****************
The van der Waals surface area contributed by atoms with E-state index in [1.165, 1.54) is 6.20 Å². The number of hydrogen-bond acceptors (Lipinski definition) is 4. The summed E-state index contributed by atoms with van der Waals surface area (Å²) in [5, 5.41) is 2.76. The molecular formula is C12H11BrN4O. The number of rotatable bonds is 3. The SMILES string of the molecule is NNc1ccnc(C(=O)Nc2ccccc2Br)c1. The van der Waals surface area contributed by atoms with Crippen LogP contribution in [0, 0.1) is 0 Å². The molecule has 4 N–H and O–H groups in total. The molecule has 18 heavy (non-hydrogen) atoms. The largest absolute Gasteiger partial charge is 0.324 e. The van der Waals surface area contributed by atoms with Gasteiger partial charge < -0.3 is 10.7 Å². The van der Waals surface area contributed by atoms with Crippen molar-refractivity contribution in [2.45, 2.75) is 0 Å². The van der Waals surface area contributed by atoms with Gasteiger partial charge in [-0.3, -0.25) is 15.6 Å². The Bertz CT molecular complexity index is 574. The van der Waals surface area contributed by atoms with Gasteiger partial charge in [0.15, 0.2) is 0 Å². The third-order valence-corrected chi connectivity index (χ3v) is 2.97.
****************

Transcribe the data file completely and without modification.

The van der Waals surface area contributed by atoms with E-state index in [1.165, 1.54) is 6.20 Å². The number of hydrogen-bond acceptors (Lipinski definition) is 4. The summed E-state index contributed by atoms with van der Waals surface area (Å²) in [5, 5.41) is 2.76. The molecular formula is C12H11BrN4O. The number of rotatable bonds is 3. The SMILES string of the molecule is NNc1ccnc(C(=O)Nc2ccccc2Br)c1. The van der Waals surface area contributed by atoms with Crippen LogP contribution in [0, 0.1) is 0 Å². The molecule has 4 N–H and O–H groups in total. The molecule has 18 heavy (non-hydrogen) atoms. The largest absolute Gasteiger partial charge is 0.324 e. The van der Waals surface area contributed by atoms with Gasteiger partial charge < -0.3 is 10.7 Å². The van der Waals surface area contributed by atoms with Crippen molar-refractivity contribution in [2.45, 2.75) is 0 Å². The van der Waals surface area contributed by atoms with Gasteiger partial charge in [-0.3, -0.25) is 15.6 Å². The Bertz CT molecular complexity index is 574. The van der Waals surface area contributed by atoms with Gasteiger partial charge in [0.15, 0.2) is 0 Å². The third-order valence-corrected chi connectivity index (χ3v) is 2.97.